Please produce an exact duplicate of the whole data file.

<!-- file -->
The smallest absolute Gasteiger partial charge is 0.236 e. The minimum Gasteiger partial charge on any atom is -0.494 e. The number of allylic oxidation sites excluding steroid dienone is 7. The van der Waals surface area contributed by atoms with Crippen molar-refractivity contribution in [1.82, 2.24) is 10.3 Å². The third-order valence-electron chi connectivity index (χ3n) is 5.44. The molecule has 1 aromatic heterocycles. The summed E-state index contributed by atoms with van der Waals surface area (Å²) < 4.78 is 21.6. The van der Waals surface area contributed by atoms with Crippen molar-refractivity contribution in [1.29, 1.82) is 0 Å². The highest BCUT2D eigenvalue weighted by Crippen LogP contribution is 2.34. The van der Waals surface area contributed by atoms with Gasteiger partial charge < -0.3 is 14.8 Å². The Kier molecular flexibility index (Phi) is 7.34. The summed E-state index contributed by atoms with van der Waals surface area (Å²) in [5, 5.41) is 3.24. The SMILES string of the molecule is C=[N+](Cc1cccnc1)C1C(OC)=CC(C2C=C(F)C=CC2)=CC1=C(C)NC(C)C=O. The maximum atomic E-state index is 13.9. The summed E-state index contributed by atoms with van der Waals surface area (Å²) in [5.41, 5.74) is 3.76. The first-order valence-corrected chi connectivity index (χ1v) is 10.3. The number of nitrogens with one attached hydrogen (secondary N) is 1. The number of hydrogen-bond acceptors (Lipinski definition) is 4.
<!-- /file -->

The smallest absolute Gasteiger partial charge is 0.236 e. The minimum Gasteiger partial charge on any atom is -0.494 e. The number of allylic oxidation sites excluding steroid dienone is 7. The van der Waals surface area contributed by atoms with Crippen molar-refractivity contribution in [1.82, 2.24) is 10.3 Å². The third-order valence-electron chi connectivity index (χ3n) is 5.44. The molecule has 1 aromatic heterocycles. The summed E-state index contributed by atoms with van der Waals surface area (Å²) < 4.78 is 21.6. The van der Waals surface area contributed by atoms with Crippen molar-refractivity contribution in [1.29, 1.82) is 0 Å². The highest BCUT2D eigenvalue weighted by Crippen LogP contribution is 2.34. The van der Waals surface area contributed by atoms with Gasteiger partial charge < -0.3 is 14.8 Å². The Kier molecular flexibility index (Phi) is 7.34. The summed E-state index contributed by atoms with van der Waals surface area (Å²) in [5, 5.41) is 3.24. The SMILES string of the molecule is C=[N+](Cc1cccnc1)C1C(OC)=CC(C2C=C(F)C=CC2)=CC1=C(C)NC(C)C=O. The maximum atomic E-state index is 13.9. The summed E-state index contributed by atoms with van der Waals surface area (Å²) in [5.41, 5.74) is 3.76. The first-order valence-corrected chi connectivity index (χ1v) is 10.3. The number of nitrogens with one attached hydrogen (secondary N) is 1. The number of hydrogen-bond acceptors (Lipinski definition) is 4.